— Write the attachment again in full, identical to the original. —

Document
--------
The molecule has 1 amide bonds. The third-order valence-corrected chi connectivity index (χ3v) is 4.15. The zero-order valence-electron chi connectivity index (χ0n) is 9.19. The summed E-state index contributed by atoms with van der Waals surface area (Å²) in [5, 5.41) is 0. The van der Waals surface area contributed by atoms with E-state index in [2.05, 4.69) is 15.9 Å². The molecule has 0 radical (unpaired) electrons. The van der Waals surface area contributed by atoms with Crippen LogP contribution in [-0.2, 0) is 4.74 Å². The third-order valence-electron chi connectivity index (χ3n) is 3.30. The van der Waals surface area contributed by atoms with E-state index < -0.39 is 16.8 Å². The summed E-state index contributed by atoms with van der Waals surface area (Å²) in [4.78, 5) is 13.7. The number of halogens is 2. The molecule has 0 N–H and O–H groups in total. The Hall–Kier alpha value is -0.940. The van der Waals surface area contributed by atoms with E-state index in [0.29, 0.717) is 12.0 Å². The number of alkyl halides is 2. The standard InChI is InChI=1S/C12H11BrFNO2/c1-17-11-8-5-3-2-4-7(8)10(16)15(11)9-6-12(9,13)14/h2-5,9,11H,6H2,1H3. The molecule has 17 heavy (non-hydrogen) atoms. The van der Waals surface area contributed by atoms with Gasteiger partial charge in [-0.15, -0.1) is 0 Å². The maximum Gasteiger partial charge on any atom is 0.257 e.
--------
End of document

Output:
The molecule has 1 amide bonds. The third-order valence-corrected chi connectivity index (χ3v) is 4.15. The zero-order valence-electron chi connectivity index (χ0n) is 9.19. The summed E-state index contributed by atoms with van der Waals surface area (Å²) in [5, 5.41) is 0. The van der Waals surface area contributed by atoms with E-state index in [2.05, 4.69) is 15.9 Å². The molecule has 0 radical (unpaired) electrons. The van der Waals surface area contributed by atoms with Crippen LogP contribution in [-0.2, 0) is 4.74 Å². The third-order valence-electron chi connectivity index (χ3n) is 3.30. The van der Waals surface area contributed by atoms with E-state index < -0.39 is 16.8 Å². The summed E-state index contributed by atoms with van der Waals surface area (Å²) in [4.78, 5) is 13.7. The number of halogens is 2. The molecule has 0 N–H and O–H groups in total. The Hall–Kier alpha value is -0.940. The van der Waals surface area contributed by atoms with E-state index in [0.29, 0.717) is 12.0 Å². The number of alkyl halides is 2. The standard InChI is InChI=1S/C12H11BrFNO2/c1-17-11-8-5-3-2-4-7(8)10(16)15(11)9-6-12(9,13)14/h2-5,9,11H,6H2,1H3. The molecule has 17 heavy (non-hydrogen) atoms. The van der Waals surface area contributed by atoms with Gasteiger partial charge in [-0.15, -0.1) is 0 Å². The maximum Gasteiger partial charge on any atom is 0.257 e.